©Godelive Kasangati

NIc Madge is a British photographer, who joined the event from St Albans. Nic talked about his project ‘Pandemic Portraits’, which is a series of photographic portraits presented as diptych; each photograph shows a person with and without their facemask with a caption underneath about how the pandemic has affected them. Throughout 2020-21, Nic has been recording the way in which we are surviving the pandemic by making portraits of people as they go about their daily lives in the city of St Albans in the UK. The extraordinary timeless set of photographs were history in the making – are history- as we look back to reflect, learn, observe how the pandemic has changed our social, political, economic fabric of our society.

Written by Cinzia D’Ambrosi, photojournalist and documentary photographer, founder/director Photojournalism Hub.

Photojournalism Nights 18th edition – Summary

By Miriam Sheikh

Pleased to welcome three outstanding guest photographers: Susannah Ireland, Jermaine Francis and Sabrina Merolla. Below are some highlights from their presentations at the event.

“When you’re freelance you have to compete with all the agency photographers, so you have to be quick. If something is too contrived, it’s not really photojournalism anyway. But you get much more intimate pictures from spending time with someone. If you want to delve into an issue, you have to do it yourself and send them the results in the end. Sometimes you need a name behind you, it gives you access and a support network.” – Susannah Ireland

Jermaine Francis

Jermaine’s work is non-didactic, it is open for the viewer to explore. He is interested in the everyday and the unusual and wants to explore this in a dialogue. He curates around the topic of invisibility. He makes books, exhibitions and creates work for magazines. His practice has always been about how we negotiate and work in our personal and psychological space. “I am working in the public arena and there are conversations to be had in that space.”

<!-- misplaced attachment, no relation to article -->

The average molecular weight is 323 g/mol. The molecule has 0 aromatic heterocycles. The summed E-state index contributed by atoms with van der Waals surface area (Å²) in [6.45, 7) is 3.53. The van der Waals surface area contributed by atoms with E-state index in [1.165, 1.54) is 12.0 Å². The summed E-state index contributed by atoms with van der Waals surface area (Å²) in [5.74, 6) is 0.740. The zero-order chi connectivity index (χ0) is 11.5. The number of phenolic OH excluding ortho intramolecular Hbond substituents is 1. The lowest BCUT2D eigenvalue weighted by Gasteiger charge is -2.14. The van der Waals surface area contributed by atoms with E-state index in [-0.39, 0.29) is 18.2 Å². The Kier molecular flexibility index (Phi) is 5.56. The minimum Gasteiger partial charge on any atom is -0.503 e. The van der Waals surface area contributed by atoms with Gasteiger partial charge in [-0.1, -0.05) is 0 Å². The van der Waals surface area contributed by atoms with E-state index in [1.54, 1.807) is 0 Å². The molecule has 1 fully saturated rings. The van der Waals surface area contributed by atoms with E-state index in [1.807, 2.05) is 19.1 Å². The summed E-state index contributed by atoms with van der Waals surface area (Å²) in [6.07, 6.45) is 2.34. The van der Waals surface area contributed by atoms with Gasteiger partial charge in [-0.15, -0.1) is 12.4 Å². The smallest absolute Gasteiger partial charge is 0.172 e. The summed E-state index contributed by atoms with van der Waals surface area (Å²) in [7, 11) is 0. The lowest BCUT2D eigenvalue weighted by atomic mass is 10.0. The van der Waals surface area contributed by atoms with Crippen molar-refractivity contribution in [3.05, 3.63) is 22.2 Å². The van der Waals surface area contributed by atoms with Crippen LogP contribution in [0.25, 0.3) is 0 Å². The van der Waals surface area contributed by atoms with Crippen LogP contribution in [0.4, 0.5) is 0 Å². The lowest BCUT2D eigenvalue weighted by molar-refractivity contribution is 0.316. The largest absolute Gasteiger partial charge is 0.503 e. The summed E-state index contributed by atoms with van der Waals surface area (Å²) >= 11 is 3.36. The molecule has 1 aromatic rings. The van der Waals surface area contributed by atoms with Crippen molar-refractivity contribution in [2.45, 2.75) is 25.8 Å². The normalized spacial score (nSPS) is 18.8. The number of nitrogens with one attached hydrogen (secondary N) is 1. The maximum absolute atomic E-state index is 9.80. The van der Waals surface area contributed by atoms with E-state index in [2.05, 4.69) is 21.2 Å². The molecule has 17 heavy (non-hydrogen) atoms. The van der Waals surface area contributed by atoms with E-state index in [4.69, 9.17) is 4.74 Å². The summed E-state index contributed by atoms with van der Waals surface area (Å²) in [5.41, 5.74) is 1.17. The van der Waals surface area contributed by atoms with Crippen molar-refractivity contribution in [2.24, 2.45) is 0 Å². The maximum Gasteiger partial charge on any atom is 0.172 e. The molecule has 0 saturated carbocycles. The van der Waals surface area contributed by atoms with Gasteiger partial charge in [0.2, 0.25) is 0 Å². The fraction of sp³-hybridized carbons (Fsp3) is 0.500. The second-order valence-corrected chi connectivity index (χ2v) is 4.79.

In the Invisibles Project this space is the street. Tents started appearing across London. People associated those tents with Skid Row. There is an ethical conflict about photographing the homeless. Why are we doing it? To start a conversation about it. He photographed the tents in everyday spaces to highlight how many people ignored them and just walked past. He explores the relationship between us and the space in which we move. The council slashed the tents because they didn’t want them in places where they intended to construct new housing complexes. He saw the tent as a metaphor for the failure of our society to protect the vulnerable.

It was quite challenging to go out every day and to see what was going on. Some homeless people had mental health issues, others were running from abuse. It was a project he wish he didn’t have to make.

Then he asked himself “now what? Is there anything else we can do to help rather than just pat ourselves on the back?” Photography has the quality to amplify, to evoke emotions. He wanted to organise an exhibition to make people aware that they are complicit in this reality and to encourage them to donate money to the Samaritans.

“Photography tells a truth. I’m taking you on a journey and it’s your choice to engage with that journey, with my views and opinions. You can play with it and acknowledge that something can mean one thing here in London and another in New York or India.”

“When people realised that I was taking photos of the invisible man, their behaviour towards him changed.”

“High-vis can also make you invisible. It can indicate your class and status. You can get away with doing a lot of things by wearing high-vis.”

He got socially profiled and approached by the police during the project. Suddenly he was in the centre of attention although his face wasn’t shown in the photos.

Project for ID (Utopia): What Brexit means for the rise of nationalism and what English nationalism could look like. What is Englishness? He grew up in the Midlands where he felt the idea of what he was told it means to be English was oppressive. The project consisted of montages and portraits of young adults whose idea of what it means to be English was less simplistic, more nostalgic, complex and multi-layered.